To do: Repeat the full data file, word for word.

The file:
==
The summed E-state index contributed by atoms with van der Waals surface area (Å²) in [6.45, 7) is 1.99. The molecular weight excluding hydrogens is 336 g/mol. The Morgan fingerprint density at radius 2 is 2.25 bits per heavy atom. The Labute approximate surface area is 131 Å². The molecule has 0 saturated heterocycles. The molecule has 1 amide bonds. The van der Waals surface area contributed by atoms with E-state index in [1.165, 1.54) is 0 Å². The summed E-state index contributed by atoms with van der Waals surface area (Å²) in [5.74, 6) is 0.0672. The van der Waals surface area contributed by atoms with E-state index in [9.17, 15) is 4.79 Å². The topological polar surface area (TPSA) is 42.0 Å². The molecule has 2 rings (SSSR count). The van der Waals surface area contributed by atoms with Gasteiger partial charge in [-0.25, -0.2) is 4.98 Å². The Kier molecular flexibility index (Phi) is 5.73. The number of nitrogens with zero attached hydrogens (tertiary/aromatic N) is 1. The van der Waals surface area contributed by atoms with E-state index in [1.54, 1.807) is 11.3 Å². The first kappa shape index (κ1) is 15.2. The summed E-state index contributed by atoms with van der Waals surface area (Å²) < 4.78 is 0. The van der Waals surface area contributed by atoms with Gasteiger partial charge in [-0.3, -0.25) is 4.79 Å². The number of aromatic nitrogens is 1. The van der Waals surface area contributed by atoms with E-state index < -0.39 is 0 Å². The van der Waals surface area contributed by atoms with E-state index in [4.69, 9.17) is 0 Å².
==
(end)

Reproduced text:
The summed E-state index contributed by atoms with van der Waals surface area (Å²) in [6.45, 7) is 1.99. The molecular weight excluding hydrogens is 336 g/mol. The Morgan fingerprint density at radius 2 is 2.25 bits per heavy atom. The Labute approximate surface area is 131 Å². The molecule has 0 saturated heterocycles. The molecule has 1 amide bonds. The van der Waals surface area contributed by atoms with E-state index in [1.165, 1.54) is 0 Å². The summed E-state index contributed by atoms with van der Waals surface area (Å²) in [5.74, 6) is 0.0672. The van der Waals surface area contributed by atoms with E-state index in [9.17, 15) is 4.79 Å². The topological polar surface area (TPSA) is 42.0 Å². The molecule has 2 rings (SSSR count). The van der Waals surface area contributed by atoms with Gasteiger partial charge in [-0.25, -0.2) is 4.98 Å². The Kier molecular flexibility index (Phi) is 5.73. The number of nitrogens with zero attached hydrogens (tertiary/aromatic N) is 1. The van der Waals surface area contributed by atoms with E-state index in [1.54, 1.807) is 11.3 Å². The first kappa shape index (κ1) is 15.2. The summed E-state index contributed by atoms with van der Waals surface area (Å²) < 4.78 is 0. The van der Waals surface area contributed by atoms with Gasteiger partial charge in [-0.3, -0.25) is 4.79 Å². The number of aromatic nitrogens is 1. The van der Waals surface area contributed by atoms with E-state index < -0.39 is 0 Å². The van der Waals surface area contributed by atoms with E-state index in [4.69, 9.17) is 0 Å².